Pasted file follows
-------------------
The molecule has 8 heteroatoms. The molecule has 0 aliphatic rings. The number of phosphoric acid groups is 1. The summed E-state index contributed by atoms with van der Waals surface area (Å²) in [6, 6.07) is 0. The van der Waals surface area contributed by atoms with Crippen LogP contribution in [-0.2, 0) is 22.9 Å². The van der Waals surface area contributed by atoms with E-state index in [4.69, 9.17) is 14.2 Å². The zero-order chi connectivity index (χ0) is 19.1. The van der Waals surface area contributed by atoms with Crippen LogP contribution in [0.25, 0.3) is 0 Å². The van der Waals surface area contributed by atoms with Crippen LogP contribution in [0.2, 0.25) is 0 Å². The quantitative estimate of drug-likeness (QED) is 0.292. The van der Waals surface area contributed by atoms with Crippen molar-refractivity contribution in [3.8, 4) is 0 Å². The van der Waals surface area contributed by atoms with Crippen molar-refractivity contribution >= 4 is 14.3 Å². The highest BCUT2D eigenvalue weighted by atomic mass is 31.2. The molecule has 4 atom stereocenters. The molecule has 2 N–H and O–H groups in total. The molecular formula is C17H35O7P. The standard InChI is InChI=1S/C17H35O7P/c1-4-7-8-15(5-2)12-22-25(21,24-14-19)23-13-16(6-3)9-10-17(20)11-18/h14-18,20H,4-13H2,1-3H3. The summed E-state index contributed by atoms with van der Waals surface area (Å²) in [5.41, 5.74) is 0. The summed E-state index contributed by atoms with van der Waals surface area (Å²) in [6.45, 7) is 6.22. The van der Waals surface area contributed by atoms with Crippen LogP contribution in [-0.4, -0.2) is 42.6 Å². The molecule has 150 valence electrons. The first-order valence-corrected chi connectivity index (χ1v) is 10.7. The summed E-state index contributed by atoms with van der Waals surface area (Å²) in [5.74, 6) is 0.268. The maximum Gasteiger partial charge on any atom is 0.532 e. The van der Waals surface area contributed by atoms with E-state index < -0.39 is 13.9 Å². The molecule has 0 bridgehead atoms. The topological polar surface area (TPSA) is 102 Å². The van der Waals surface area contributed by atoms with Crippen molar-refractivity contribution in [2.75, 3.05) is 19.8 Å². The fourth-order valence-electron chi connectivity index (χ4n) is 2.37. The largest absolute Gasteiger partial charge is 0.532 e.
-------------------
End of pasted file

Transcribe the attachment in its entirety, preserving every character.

The molecule has 8 heteroatoms. The molecule has 0 aliphatic rings. The number of phosphoric acid groups is 1. The summed E-state index contributed by atoms with van der Waals surface area (Å²) in [6, 6.07) is 0. The van der Waals surface area contributed by atoms with Crippen LogP contribution in [-0.2, 0) is 22.9 Å². The van der Waals surface area contributed by atoms with E-state index in [4.69, 9.17) is 14.2 Å². The zero-order chi connectivity index (χ0) is 19.1. The van der Waals surface area contributed by atoms with Crippen LogP contribution in [0.25, 0.3) is 0 Å². The van der Waals surface area contributed by atoms with Crippen LogP contribution in [0.2, 0.25) is 0 Å². The quantitative estimate of drug-likeness (QED) is 0.292. The van der Waals surface area contributed by atoms with Crippen molar-refractivity contribution in [3.8, 4) is 0 Å². The van der Waals surface area contributed by atoms with Crippen molar-refractivity contribution >= 4 is 14.3 Å². The highest BCUT2D eigenvalue weighted by atomic mass is 31.2. The molecule has 4 atom stereocenters. The molecule has 2 N–H and O–H groups in total. The molecular formula is C17H35O7P. The standard InChI is InChI=1S/C17H35O7P/c1-4-7-8-15(5-2)12-22-25(21,24-14-19)23-13-16(6-3)9-10-17(20)11-18/h14-18,20H,4-13H2,1-3H3. The summed E-state index contributed by atoms with van der Waals surface area (Å²) in [5.41, 5.74) is 0. The summed E-state index contributed by atoms with van der Waals surface area (Å²) in [6.45, 7) is 6.22. The van der Waals surface area contributed by atoms with Crippen LogP contribution in [-0.4, -0.2) is 42.6 Å². The molecule has 150 valence electrons. The first-order valence-corrected chi connectivity index (χ1v) is 10.7. The summed E-state index contributed by atoms with van der Waals surface area (Å²) in [5.74, 6) is 0.268. The maximum Gasteiger partial charge on any atom is 0.532 e. The van der Waals surface area contributed by atoms with E-state index < -0.39 is 13.9 Å². The molecule has 0 bridgehead atoms. The topological polar surface area (TPSA) is 102 Å². The van der Waals surface area contributed by atoms with Crippen molar-refractivity contribution in [2.75, 3.05) is 19.8 Å². The fourth-order valence-electron chi connectivity index (χ4n) is 2.37. The largest absolute Gasteiger partial charge is 0.532 e.